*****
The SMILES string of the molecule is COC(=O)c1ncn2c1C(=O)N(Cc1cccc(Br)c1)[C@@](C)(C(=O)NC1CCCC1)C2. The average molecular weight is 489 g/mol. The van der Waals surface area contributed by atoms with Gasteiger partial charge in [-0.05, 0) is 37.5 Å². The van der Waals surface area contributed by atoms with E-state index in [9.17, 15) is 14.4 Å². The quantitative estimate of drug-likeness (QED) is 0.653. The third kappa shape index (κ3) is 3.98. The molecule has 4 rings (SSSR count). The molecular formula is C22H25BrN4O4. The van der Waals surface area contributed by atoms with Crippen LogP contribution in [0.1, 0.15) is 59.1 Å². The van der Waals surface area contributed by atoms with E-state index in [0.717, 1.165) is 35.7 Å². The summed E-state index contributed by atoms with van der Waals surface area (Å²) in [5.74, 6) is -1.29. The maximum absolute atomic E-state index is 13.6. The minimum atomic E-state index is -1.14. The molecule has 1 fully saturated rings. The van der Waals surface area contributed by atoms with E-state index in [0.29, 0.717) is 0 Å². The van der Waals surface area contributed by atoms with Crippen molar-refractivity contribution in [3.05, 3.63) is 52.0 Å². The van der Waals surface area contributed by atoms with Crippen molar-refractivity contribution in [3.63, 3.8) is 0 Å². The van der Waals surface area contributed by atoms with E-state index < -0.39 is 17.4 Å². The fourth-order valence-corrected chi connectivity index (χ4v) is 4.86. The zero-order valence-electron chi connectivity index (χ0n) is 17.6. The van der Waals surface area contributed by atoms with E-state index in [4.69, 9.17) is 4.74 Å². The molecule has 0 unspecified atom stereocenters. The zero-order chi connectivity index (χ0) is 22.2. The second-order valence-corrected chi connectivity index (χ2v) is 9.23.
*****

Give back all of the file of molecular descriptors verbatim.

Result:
The SMILES string of the molecule is COC(=O)c1ncn2c1C(=O)N(Cc1cccc(Br)c1)[C@@](C)(C(=O)NC1CCCC1)C2. The average molecular weight is 489 g/mol. The van der Waals surface area contributed by atoms with Gasteiger partial charge in [-0.05, 0) is 37.5 Å². The van der Waals surface area contributed by atoms with E-state index in [9.17, 15) is 14.4 Å². The quantitative estimate of drug-likeness (QED) is 0.653. The third kappa shape index (κ3) is 3.98. The molecule has 4 rings (SSSR count). The molecular formula is C22H25BrN4O4. The van der Waals surface area contributed by atoms with Crippen LogP contribution in [0.1, 0.15) is 59.1 Å². The van der Waals surface area contributed by atoms with E-state index in [0.717, 1.165) is 35.7 Å². The summed E-state index contributed by atoms with van der Waals surface area (Å²) in [5.74, 6) is -1.29. The maximum absolute atomic E-state index is 13.6. The minimum atomic E-state index is -1.14. The molecule has 1 fully saturated rings. The van der Waals surface area contributed by atoms with E-state index in [0.29, 0.717) is 0 Å². The van der Waals surface area contributed by atoms with Crippen molar-refractivity contribution in [3.05, 3.63) is 52.0 Å². The van der Waals surface area contributed by atoms with Crippen molar-refractivity contribution in [3.63, 3.8) is 0 Å². The van der Waals surface area contributed by atoms with E-state index < -0.39 is 17.4 Å². The fourth-order valence-corrected chi connectivity index (χ4v) is 4.86. The zero-order valence-electron chi connectivity index (χ0n) is 17.6. The van der Waals surface area contributed by atoms with E-state index in [4.69, 9.17) is 4.74 Å². The molecule has 0 unspecified atom stereocenters. The zero-order chi connectivity index (χ0) is 22.2. The second-order valence-corrected chi connectivity index (χ2v) is 9.23.